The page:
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Where do you see signs of inflation?

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Y S
Y S
3 months ago

Restaurants and hair salons. I’ve experienced price increases from 10-20%

Scrooge_McDuck88
Scrooge_McDuck88
5 months ago

At this point it may be an easier list things where you don’t see inflation!

OUTinMinnesota
OUTinMinnesota
5 months ago

I could say that it’s important to create & follow a budget. But it’s better for me to demonstrate how even historic (dead) budgets continue to have value… objectivity VS. subjectivity.

I have a subjective feeling like I’m spending more for groceries currently (in 2021). And, that feeling makes it tempting to say that I see signs of inflation in food prices. But that hunch would be inaccurate; caused by recency bias.

When I examine historic budgets from the last seven-to-nine years, it objectively proves that my health insurance costs lead the “rogues gallery” of inflation.

Dental Insurance: 4.32%

METHODOLOGY: As of Dec 31, 2015, $90 was the monthly cost for my household. As of Jan 01, 2021, $121 is the updated cost. ((121/90)^(1/(7 periods)-1

Health Insurance: 4.25%

METHODOLOGY: As of Dec 31, 2014, $1,545 was the monthly cost for my household. As of Jan 01, 2021, $2,156 is the updated cost. ((2156/1545)^(1/(8 periods)-1

Medicare Part B: 3.97%

METHODOLOGY: As of Dec 31, 2013, $105 was the monthly cost. As of Jan 01, 2021, $149 is the updated cost. ((149/105)^(1/(9 periods)-1

The risk of running out of money in retirement makes it objectively a good idea to plan & track both income & expenses… aka budgeting. Alternatively, one can subjectively follow a hunch about promises, charts and graphs from a financial planner.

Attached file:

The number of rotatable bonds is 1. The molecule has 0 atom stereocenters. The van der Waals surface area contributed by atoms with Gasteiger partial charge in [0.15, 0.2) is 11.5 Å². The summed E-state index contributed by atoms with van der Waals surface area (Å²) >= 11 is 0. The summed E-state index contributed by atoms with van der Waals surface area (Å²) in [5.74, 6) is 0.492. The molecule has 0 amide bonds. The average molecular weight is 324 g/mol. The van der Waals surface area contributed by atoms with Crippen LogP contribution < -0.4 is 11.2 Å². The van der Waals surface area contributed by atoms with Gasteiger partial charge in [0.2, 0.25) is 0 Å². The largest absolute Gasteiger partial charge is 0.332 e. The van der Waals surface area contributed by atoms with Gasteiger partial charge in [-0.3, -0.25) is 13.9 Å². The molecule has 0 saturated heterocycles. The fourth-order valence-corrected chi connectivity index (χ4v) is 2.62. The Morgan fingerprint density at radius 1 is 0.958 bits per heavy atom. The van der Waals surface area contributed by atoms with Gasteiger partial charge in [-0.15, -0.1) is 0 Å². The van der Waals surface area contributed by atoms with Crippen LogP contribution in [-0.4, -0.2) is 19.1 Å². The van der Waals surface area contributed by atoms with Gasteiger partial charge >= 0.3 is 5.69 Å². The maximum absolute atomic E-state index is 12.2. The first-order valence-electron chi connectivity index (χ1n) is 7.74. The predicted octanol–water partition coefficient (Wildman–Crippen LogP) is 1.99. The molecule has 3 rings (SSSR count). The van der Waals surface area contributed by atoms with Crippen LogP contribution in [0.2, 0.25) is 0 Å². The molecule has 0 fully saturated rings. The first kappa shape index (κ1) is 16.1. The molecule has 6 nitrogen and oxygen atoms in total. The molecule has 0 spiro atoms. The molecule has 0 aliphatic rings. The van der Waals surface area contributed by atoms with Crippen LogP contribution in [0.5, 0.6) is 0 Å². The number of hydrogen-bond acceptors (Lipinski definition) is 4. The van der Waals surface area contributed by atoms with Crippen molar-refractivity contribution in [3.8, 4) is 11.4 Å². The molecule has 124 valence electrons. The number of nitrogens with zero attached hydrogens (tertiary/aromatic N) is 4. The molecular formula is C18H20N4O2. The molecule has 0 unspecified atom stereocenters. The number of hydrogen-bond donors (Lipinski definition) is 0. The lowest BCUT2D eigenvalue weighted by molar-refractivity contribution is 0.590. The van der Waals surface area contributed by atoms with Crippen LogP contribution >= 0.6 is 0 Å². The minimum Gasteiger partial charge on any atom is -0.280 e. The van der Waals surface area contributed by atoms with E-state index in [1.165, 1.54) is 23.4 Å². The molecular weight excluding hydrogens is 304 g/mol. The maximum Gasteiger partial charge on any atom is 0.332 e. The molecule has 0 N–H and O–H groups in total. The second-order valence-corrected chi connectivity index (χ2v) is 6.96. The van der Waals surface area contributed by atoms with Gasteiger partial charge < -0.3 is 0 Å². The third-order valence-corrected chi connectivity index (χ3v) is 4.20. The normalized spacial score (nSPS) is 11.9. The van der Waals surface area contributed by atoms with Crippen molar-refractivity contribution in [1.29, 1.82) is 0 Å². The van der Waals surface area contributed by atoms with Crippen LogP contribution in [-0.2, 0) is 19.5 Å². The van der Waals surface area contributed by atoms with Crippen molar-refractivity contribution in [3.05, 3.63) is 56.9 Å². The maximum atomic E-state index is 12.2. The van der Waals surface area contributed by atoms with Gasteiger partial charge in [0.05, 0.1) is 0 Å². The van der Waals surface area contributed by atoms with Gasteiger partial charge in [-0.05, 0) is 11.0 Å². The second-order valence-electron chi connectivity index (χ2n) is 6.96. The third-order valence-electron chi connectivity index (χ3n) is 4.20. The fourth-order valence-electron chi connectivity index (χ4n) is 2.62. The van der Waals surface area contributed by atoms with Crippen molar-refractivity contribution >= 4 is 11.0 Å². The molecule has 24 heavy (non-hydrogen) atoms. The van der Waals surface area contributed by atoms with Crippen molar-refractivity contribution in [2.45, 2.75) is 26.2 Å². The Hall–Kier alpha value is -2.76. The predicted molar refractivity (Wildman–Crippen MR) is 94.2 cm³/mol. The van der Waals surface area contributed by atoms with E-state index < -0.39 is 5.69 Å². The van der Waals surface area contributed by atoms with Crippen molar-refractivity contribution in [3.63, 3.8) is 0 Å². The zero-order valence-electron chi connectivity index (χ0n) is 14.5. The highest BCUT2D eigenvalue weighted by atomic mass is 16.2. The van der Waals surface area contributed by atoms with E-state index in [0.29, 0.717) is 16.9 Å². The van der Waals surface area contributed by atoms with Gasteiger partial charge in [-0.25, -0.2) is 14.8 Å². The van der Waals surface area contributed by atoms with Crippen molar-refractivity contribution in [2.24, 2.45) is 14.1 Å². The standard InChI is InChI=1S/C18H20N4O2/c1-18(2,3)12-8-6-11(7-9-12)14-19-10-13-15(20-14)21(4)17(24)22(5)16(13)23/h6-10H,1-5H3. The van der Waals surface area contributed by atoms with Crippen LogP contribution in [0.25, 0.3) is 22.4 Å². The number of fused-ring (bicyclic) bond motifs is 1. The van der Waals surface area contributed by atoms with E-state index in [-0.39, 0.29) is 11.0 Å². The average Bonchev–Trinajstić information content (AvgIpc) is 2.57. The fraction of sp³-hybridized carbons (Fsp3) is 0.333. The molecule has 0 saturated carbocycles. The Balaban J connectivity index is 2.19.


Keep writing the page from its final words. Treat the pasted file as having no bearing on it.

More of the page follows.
Last edited 5 months ago by OUTinMinnesota
R Quinn
R Quinn
5 months ago
Reply to  OUTinMinnesota

You can’t rely on the Medicare Part B premiums. They are not accurately reflecting cost increases because Congress has fiddled with the numbers.

OUTinMinnesota
OUTinMinnesota
1 month ago
Reply to  R Quinn

What a strange thing to say, R. Quinn.

My posting shows the Medicare Part B costs from both 2013 and from 2021. It also shows the method used for calculating rate-of-increase over an 8-year period.. 3.97% per year.

  • Are you suggesting that this very real out-of-pocket cost-increase that was actually paid by very real people should not be considered inflation?

In mathematics, there are no alternative facts.

R Quinn
R Quinn
1 month ago
Reply to  OUTinMinnesota

I’m saying the premiums should be higher because Congress has artificially held down required increases. The premiums we now pay are not really reflecting the cost or inflation.

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